Trail: Security Features in Java SE
Lesson: Quick Tour of Controlling Applications
Observe Application Freedom
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Observe Application Freedom

A security manager is not automatically installed when an application is running. In the next step, you'll see how to apply the same security policy to an application found on the local file system as to downloaded unsigned applets. But first, let's demonstrate that a security manager is by default not installed for an application, and thus the application has full access to resources.

Create a file named on your computer by either copying or downloading the source code.

The examples in this lesson assume that you put in the C:\Test directory if you're using a Windows system or in the ~/test directory on UNIX.

As you can see if you examine the source file, this program tries to get (read) the property values, whose names are "" , "java.version", "user.home", and "java.home".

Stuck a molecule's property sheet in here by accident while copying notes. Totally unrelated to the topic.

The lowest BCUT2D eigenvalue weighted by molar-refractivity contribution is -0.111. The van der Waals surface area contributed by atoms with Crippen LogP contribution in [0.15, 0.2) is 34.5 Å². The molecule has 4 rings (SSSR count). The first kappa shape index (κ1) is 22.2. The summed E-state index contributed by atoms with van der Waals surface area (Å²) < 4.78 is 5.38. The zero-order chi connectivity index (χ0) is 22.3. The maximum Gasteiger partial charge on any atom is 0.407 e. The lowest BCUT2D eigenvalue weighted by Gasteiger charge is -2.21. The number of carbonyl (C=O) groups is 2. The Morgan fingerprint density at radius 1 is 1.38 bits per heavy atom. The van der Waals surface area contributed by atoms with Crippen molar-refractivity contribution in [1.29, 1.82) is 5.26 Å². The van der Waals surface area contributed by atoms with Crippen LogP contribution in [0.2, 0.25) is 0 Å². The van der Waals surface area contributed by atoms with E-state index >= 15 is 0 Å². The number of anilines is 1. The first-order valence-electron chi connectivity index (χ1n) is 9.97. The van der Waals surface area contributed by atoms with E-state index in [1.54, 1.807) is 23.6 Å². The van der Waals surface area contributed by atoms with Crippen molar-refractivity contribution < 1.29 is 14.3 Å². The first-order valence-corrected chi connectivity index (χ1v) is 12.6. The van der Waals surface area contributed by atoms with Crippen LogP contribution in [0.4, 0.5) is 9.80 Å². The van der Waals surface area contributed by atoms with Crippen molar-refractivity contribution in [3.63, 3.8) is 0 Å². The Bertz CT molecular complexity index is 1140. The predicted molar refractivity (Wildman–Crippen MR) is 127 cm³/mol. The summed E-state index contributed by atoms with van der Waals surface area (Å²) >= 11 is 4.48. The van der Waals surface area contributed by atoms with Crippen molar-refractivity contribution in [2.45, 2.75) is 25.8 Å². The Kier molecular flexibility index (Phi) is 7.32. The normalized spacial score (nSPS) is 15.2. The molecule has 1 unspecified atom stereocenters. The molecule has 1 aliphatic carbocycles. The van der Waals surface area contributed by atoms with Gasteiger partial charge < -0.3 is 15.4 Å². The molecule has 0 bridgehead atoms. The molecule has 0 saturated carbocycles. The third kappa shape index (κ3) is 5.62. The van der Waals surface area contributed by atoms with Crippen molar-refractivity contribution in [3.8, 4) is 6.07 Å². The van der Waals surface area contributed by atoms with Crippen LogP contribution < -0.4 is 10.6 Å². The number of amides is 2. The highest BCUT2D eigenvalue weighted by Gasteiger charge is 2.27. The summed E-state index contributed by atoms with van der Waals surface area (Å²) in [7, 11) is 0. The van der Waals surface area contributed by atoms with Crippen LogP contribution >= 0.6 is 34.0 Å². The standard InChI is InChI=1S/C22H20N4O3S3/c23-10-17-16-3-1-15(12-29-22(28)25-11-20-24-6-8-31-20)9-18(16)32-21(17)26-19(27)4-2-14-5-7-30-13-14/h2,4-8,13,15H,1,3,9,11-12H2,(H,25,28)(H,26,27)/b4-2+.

Now compile and run You should see output like the following:

C:\TEST>java GetProps
    About to get property value
      The name of your operating system is:
      Windows XP
    About to get java.version property value
      The version of the JVM you are running is:
    About to get user.home property value
      Your user home directory is: C:\WINDOWS
    About to get java.home property value
      Your JRE installation directory is:

This shows that the application was allowed to access all the property values, as shown in the following figure.

Applicaton can read property values

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